The UN Refugee Convention - An obstacle to national refugee legislation in a globalized world? An analysis of the conflict between national and international refugee law

Mehtap Yilmaz Kutlu

Student thesis: Master thesis


The liberal Danish Aliens Act from 1983 has undergone various changes and was transformed into a restrictive Aliens Act over the period from 1983-2016. The change of government in 2001 and the consequently tighter regulations in the Aliens Act, together with the regulations that were rushed through the Danish Parliament in 2015 due to the rush of refugees into Denmark, have been turning points in the Danish refugee policy. The latest and controversial tightening of the asylum rules in 2015, which reduce the rights of refugees significantly, has given rise to criticism by national and international human rights organizations, including the United Nations High Commissioner for Refugees (UNHCR). This thesis examines the conflict between international and national law in the refugee area and argues that different opinion formations of the concept of ‘refugee’ are fundamental to this conflict and debate about the actuality and legitimacy of the UN Refugee Convention. The thesis also argues that understanding the consequences of globalization, such as the breakdown of national borders which has made nations more sensitive to global events such as war and terror, are fundamental in understanding the political debate about the UN Refugee Convention and the tightening of the Aliens Act. Globalization has resulted in an increased national risk-consciousness and thus an increased need to protect national borders and values, which gives the concept of ‘risk society’ new relevance. To demonstrate this argument, the thesis examines how the UN Refugee Convention conceptualizes a refugee, starting with an examination of the development of the treatment of refugees from 1920 until the UN Refugee Convention was created in 1950. Based upon the historical background of the foundation of the UN Refugee Convention, the thesis reveals that the Refugee Convention conceptualizes refugees as ‘political heroes’ who need state protection. Starting in a case study about the development of the Danish refugee policy during 1983-2016, the thesis furthermore examines how refugees are conceptualized in Danish politics with a narrow focus on the political discourse, and finds that refugees are conceptualized as individuals with a need for protection, who at the same time constitute a potential threat to Danish national cohesion and security. Viewed in the light of these results from the examination of the conceptualization of refugees, the thesis reaches the conclusion that the Danish conceptualizing of refugees differs from the UN Refugee Convention’s conceptualizing of refugees because it is no longer the risks that exist in the life of the refugees that are in focus, but rather the risks that the refugees constitute to national security and to the welfare state and that there has been a paradigm shift in the view of refugees in Danish politics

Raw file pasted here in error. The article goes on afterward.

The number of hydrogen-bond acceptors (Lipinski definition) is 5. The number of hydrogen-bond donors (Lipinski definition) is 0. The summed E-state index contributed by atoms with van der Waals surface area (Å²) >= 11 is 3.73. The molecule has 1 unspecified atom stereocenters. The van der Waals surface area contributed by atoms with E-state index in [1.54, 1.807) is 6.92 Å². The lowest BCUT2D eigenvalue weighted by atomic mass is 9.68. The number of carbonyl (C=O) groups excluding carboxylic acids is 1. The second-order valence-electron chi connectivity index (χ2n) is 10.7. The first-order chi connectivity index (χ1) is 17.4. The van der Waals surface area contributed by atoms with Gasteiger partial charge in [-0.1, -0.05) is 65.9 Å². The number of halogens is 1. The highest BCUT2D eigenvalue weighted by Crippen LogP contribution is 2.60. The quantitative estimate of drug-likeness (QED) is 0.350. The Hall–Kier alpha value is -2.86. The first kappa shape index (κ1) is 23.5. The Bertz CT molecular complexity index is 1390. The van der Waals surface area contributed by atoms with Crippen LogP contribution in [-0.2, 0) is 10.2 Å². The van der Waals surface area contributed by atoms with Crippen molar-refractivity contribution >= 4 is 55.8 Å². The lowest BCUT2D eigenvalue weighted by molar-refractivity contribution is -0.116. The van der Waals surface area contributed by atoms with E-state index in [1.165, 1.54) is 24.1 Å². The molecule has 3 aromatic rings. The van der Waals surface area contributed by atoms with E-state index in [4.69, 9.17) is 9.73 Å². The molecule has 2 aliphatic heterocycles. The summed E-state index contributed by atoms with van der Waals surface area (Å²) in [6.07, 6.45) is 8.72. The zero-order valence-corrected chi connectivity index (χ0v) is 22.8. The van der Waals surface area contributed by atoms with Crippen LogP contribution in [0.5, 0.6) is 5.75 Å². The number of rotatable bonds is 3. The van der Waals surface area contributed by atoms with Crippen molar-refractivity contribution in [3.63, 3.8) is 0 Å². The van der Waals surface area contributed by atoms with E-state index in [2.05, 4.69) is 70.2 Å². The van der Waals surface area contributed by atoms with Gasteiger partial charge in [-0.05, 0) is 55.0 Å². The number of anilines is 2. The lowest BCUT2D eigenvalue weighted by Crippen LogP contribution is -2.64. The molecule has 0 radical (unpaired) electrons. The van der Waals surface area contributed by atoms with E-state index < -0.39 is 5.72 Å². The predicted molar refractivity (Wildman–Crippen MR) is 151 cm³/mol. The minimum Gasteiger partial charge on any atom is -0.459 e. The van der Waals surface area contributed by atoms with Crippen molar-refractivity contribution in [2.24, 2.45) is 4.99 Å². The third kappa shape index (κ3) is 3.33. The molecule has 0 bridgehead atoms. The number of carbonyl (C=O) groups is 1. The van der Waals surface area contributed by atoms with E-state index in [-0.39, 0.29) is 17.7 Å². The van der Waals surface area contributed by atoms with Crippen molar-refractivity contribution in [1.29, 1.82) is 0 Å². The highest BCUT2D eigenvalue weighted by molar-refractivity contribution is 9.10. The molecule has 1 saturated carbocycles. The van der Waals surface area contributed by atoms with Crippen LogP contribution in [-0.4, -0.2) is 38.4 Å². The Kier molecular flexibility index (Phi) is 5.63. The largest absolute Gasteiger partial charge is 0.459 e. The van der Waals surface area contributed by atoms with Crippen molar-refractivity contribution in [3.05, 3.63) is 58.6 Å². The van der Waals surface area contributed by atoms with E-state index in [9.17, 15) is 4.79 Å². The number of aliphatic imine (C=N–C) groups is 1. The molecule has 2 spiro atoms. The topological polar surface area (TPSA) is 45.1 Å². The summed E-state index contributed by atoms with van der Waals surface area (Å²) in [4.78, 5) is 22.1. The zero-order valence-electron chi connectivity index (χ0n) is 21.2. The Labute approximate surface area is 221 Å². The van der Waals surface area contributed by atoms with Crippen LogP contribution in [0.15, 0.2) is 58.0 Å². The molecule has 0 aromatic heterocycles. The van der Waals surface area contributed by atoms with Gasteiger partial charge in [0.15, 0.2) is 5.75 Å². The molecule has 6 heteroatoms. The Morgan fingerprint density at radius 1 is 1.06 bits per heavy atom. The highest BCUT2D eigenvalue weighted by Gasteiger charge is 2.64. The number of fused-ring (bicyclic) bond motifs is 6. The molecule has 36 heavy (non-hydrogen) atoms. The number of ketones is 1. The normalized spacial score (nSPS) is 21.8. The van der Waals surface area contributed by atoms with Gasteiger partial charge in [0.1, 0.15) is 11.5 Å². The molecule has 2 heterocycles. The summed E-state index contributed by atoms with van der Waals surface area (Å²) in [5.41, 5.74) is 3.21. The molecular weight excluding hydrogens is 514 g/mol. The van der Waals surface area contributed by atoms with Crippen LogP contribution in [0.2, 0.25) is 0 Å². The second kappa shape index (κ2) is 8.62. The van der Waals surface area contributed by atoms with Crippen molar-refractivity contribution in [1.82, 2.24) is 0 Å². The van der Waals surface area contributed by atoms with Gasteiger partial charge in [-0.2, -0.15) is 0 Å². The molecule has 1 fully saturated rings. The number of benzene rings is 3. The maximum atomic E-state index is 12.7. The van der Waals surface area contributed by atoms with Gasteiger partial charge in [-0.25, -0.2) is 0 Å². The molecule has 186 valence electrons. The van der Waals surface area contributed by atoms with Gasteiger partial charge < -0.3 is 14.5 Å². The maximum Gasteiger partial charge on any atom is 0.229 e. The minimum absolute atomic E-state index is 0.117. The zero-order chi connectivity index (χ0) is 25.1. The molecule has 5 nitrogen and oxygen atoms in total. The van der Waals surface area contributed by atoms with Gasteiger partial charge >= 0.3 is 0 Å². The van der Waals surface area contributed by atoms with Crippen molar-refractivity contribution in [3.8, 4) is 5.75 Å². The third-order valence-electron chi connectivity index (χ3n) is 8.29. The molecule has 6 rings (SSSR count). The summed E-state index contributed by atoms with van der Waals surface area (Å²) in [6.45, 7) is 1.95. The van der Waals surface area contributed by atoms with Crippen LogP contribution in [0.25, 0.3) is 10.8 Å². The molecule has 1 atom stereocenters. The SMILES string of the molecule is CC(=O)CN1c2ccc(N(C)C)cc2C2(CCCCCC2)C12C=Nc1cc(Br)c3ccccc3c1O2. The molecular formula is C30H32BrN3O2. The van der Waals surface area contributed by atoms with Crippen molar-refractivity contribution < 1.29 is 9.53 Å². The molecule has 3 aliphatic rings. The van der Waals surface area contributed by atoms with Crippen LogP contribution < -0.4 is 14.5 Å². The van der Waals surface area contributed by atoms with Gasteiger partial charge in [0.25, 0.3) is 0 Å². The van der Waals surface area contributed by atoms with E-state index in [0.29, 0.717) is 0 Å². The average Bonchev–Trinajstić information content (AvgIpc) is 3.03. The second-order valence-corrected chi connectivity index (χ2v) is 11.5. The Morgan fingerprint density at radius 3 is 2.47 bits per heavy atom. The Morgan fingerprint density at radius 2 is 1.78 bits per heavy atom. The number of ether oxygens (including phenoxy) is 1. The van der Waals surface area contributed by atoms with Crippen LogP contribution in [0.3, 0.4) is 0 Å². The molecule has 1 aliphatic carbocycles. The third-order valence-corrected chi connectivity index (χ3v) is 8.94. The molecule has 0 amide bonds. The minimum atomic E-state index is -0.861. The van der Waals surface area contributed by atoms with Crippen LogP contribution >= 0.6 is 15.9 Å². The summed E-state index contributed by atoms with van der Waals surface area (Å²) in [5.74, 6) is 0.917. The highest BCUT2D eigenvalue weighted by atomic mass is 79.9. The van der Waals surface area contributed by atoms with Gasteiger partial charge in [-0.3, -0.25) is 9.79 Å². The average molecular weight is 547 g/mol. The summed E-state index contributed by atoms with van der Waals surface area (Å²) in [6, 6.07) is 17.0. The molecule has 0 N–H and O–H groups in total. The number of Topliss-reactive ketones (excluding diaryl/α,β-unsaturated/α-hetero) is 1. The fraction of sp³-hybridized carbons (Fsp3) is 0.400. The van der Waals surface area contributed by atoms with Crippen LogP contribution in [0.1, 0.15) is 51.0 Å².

EducationsMA in International Business Communication (Intercultural Marketing), (Graduate Programme) Final Thesis
Publication date2017
Number of pages98
SupervisorsMaj Grasten